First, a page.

“It was the dreaded nudity”

Not that Pet Shop Boys were entirely alone onstage for the Discovery shows, but while on previous tours their presence had been bolstered by dancers “pretending to be in a street or fighting in a nightclub”, ensuring the group were “always removed from the audience by theatrical convention”, as Tennant told Chris Heath, the dancers they took on the road this time out were – fittingly, for the show captured on Discovery: Live In Rio 1994 – Brazilian go-go dancers who had no theatrical training.

Inspired by the Sound Factory in New York City (“We liked the fact that they had live drummers playing along with the music, and they had these naked men go-go dancing with flags around them,” Tennant recalled), the duo deliberately hired dancers with no theatrical training, whose movements would appear more natural on stage. “For this kind of dancing, you need people used to dancing in clubs,” Lowe noted.

For the authorities in some cities, however, the dancing was too natural – or, rather, too au naturel. Neil Tennant may have been resplendent in his “costume greatest hits”, but the go-go dancers – Mirelle Diaz, Nicole Niciotis, Flavio Cecchetto and Paulo Henrique – redressed (or undressed) the balance, often appearing in thongs and the shortest of short shorts. During opening night, in Singapore, on 26 October, local police took tour manager Ivan Kushlick aside to discuss a few issues: “It was the dreaded nudity,” Tennant, who spotted the conversation when he came off for the interval, recalled later that night. “The police said that if the dancers didn’t wear something more decent than the little clip things they wear, to protect their decency, then in the second half they’d turn the lights on and stop the show.” It was agreed that, during It’s A Sin the dancers would wear “shorts or something” instead.

“We’re more liberated as people”

Effectively a greatest-hits set, the performance captured on Discovery: Live In Rio 1994, had no shortage of show-stopping moments, among them One In A Million (craftily segued into Culture Beat’s Mr Vain), It’s A Sin (prefaced with singer Katie Kissoon’s roof-raising rendition of I Will Survive) and Pet Shop Boys’ gauntlet-throwing cover of Always On My Mind. Dispensing with the latter within the first ten minutes of the show suggested that, whatever misgivings the duo may have had about exposure – whether that be the dancers’ more intimate body parts or their own insecurities as performers – they had no concerns about the strength of their music.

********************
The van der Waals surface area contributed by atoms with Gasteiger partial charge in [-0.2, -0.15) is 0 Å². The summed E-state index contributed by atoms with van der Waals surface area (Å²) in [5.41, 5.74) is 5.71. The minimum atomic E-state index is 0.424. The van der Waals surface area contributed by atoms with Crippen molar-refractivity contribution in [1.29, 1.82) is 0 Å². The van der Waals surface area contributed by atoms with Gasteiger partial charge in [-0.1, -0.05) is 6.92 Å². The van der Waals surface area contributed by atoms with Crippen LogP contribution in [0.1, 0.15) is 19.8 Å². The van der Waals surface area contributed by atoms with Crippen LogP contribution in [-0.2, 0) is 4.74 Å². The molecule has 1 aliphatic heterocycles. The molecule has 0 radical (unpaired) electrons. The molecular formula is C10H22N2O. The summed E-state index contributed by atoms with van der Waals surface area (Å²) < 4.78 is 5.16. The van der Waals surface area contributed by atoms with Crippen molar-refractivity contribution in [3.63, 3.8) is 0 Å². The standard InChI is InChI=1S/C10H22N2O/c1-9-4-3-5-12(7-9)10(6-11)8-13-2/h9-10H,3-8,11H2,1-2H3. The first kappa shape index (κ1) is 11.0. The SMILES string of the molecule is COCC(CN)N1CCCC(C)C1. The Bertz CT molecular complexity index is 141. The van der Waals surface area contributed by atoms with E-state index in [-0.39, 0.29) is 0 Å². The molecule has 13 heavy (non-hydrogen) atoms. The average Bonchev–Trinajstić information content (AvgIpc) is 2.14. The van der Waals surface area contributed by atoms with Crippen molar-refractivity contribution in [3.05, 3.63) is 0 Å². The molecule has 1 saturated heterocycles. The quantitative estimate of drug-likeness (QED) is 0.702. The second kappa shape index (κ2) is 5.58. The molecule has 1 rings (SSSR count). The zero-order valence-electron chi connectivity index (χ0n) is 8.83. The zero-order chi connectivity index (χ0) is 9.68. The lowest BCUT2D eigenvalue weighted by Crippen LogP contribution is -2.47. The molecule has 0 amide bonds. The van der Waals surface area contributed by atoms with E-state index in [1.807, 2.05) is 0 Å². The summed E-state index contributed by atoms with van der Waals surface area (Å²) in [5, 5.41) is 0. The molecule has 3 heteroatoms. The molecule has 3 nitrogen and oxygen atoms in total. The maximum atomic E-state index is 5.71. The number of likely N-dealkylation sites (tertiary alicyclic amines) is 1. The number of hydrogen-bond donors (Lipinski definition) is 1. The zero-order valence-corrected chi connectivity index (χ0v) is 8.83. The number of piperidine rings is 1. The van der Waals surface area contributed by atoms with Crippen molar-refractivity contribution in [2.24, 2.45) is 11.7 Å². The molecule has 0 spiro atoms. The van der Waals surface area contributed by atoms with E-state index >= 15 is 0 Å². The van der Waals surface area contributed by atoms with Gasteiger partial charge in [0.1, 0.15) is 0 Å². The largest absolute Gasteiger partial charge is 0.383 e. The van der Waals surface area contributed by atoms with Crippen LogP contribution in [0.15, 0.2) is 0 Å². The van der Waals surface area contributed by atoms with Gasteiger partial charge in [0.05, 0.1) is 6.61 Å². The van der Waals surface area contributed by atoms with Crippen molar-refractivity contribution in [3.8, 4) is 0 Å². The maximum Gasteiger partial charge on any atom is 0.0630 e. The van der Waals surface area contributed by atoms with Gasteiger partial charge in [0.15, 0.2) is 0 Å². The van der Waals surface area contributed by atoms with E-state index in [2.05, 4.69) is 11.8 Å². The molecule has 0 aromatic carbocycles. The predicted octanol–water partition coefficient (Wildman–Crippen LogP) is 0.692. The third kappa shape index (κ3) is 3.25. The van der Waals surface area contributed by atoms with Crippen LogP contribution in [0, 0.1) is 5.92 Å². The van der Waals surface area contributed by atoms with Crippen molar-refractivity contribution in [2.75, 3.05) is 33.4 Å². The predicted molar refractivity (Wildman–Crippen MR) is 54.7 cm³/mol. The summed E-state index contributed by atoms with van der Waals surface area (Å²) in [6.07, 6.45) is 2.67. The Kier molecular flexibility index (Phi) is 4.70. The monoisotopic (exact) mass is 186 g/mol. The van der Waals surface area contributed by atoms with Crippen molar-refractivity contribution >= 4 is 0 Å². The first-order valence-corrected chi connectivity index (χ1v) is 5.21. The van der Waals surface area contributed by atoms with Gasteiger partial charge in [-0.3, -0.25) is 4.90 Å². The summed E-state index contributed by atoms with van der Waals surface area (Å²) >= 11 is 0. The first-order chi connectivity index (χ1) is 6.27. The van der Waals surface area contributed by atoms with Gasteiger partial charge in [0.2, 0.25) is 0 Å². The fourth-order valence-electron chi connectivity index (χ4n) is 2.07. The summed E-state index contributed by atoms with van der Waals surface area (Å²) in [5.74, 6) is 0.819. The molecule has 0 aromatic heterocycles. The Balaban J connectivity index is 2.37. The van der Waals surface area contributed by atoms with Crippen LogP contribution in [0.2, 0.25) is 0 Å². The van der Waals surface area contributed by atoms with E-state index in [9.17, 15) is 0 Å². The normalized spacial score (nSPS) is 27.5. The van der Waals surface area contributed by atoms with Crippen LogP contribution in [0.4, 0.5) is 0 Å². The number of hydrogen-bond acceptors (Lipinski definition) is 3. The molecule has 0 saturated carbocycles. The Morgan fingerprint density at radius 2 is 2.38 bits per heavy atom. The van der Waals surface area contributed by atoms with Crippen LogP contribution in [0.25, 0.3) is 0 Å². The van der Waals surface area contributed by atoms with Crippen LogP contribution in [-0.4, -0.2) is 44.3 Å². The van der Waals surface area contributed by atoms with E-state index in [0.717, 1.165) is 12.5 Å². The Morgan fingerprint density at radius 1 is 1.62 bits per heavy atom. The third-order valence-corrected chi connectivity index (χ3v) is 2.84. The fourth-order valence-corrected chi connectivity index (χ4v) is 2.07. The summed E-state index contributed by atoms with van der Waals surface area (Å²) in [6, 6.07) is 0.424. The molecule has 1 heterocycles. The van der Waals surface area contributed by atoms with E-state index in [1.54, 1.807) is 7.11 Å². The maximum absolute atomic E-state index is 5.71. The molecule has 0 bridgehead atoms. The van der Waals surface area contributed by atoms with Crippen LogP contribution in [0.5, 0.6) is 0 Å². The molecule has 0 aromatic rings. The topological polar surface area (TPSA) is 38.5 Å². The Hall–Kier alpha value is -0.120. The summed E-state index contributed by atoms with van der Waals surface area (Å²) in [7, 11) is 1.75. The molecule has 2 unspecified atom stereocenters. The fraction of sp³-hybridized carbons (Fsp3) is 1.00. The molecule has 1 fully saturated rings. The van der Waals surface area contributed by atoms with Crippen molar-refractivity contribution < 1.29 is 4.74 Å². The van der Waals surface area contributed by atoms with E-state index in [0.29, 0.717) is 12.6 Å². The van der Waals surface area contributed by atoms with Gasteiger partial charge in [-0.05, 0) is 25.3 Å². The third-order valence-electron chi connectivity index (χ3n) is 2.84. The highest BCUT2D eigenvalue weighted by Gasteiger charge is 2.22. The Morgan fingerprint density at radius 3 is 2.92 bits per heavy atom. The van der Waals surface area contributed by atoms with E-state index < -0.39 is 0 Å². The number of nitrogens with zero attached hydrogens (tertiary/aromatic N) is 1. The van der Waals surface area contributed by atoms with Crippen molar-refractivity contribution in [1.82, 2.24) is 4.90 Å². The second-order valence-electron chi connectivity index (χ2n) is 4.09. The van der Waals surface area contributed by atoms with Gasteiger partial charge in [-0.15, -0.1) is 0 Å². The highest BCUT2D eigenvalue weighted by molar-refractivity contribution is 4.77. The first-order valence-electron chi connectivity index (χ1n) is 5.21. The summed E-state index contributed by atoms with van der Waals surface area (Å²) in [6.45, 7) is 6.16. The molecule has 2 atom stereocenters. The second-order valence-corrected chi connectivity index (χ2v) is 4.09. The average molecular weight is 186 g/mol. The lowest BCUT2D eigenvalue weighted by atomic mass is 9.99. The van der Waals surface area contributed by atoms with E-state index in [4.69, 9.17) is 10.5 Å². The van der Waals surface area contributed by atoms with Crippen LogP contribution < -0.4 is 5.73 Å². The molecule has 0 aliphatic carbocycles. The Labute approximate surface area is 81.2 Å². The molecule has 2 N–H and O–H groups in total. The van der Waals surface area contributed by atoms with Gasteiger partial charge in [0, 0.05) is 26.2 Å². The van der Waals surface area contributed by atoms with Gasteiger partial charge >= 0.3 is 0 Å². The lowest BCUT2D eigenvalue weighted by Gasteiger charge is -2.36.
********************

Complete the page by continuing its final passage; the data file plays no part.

“We went through our records and chose uplifting songs with a party sort of vibe,” Chris Lowe recalled of deciding what made the cut for the Discovery tour setlist. “Particularly as we knew we were going to have congas playing along, we decided we wanted a Latin dance vibe.”

“That was another reason we thought about touring South America,” Tennant revealed to Chris Heath during rehearsals. “We thought it would be interesting to, you know, hear different music on the radio.”

With 15 UK Top 10 hits to their name – four of them No.1s – by the time Pet Shop Boys’ Discovery tour rolled into town, they’d had plenty of experience of hearing their own music on the radio. For some critics, those recordings defined the group as a studio band (an opening-night review “said that we weren’t really a live act”, Neil Tennant recalled, laughing in agreement: “I suppose there’s something to be said for that”) but, for Pet Shop Boys, the Discovery shows offered an opportunity to present themselves as they were while taking stock of how they’d evolved.

“I think this show reflects how we’ve changed,” Chris Lowe noted. “We’re more liberated. I think we’re more liberated as people.”

Pet Shop Boys’ Discovery: Live In Rio 1994 has been reissued on DVD and 2CD formats. Buy it here.